A description of the landforms and land use in the lower course of the River Tay, Scotland. In its lower course, a river is wider, deeper and has larger meanders. By this stage a river may develop other features such as islands, deltas, oxbow lakes and braids. The Tay has a short lower course and the floodplain has been heavily built upon. Perth's North Newton estate suffered badly in the 1993 floods. Perth's docks are an important source of income for the city. The river must be constantly dredged so it remains navigable.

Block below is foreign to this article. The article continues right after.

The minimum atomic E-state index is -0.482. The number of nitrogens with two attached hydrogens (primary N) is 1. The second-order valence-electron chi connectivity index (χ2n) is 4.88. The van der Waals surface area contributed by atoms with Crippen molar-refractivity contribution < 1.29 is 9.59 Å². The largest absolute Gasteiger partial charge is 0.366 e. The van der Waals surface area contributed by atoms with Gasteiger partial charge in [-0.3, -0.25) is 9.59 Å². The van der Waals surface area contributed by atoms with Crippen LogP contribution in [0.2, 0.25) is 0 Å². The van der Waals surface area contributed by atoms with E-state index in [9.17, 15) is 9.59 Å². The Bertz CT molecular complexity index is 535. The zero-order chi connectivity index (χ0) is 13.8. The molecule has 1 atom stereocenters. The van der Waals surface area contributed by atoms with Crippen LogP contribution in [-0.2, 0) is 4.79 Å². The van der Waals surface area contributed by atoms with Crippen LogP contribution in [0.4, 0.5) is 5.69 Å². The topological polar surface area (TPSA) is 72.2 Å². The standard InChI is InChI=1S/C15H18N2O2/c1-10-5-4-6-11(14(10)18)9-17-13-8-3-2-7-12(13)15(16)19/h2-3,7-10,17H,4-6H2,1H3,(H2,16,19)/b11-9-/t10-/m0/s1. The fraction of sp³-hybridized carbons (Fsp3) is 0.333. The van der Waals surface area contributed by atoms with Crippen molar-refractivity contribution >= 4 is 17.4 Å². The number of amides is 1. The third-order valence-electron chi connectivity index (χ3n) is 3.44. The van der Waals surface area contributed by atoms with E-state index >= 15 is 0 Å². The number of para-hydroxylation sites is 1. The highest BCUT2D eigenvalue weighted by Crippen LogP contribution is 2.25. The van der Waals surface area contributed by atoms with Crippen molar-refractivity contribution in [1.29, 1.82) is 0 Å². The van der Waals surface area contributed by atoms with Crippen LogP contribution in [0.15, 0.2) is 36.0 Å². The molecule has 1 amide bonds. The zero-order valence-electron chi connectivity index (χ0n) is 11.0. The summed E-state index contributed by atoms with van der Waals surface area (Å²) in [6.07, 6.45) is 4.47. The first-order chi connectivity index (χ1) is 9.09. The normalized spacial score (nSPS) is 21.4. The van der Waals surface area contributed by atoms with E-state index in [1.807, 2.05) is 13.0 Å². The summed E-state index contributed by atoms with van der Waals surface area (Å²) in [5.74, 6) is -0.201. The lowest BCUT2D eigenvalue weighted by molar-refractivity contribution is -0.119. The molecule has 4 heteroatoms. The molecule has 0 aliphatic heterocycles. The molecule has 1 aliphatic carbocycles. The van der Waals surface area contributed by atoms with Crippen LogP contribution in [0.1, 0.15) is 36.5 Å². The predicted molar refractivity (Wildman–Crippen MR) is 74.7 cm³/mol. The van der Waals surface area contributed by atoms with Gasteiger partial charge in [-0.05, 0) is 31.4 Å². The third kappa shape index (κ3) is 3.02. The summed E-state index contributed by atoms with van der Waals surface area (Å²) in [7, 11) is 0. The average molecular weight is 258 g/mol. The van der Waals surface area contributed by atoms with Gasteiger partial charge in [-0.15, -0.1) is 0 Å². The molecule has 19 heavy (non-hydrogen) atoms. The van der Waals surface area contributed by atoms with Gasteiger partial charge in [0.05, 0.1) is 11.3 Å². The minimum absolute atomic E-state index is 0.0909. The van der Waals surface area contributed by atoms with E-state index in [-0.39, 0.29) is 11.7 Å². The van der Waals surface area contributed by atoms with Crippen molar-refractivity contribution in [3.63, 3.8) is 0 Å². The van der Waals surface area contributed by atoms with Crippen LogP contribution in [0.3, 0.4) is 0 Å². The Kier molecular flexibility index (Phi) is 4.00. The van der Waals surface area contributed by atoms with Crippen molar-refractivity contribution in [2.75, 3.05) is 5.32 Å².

This clip is from:
Bitesize: Geography
First broadcast:
16 March 2007

Students could compare the lower course of the Tay with another river, noting their similarities and differences and finding factors behind these. Students could label maps and diagrams with the key features of a lower course and estuary. Use Perth as a case study of settlement on a river. Use maps and images from different time periods to explain the development of the city at this location. Investigate the advantages and disadvantages of the city’s position, examining how floods have been dealt with at different times.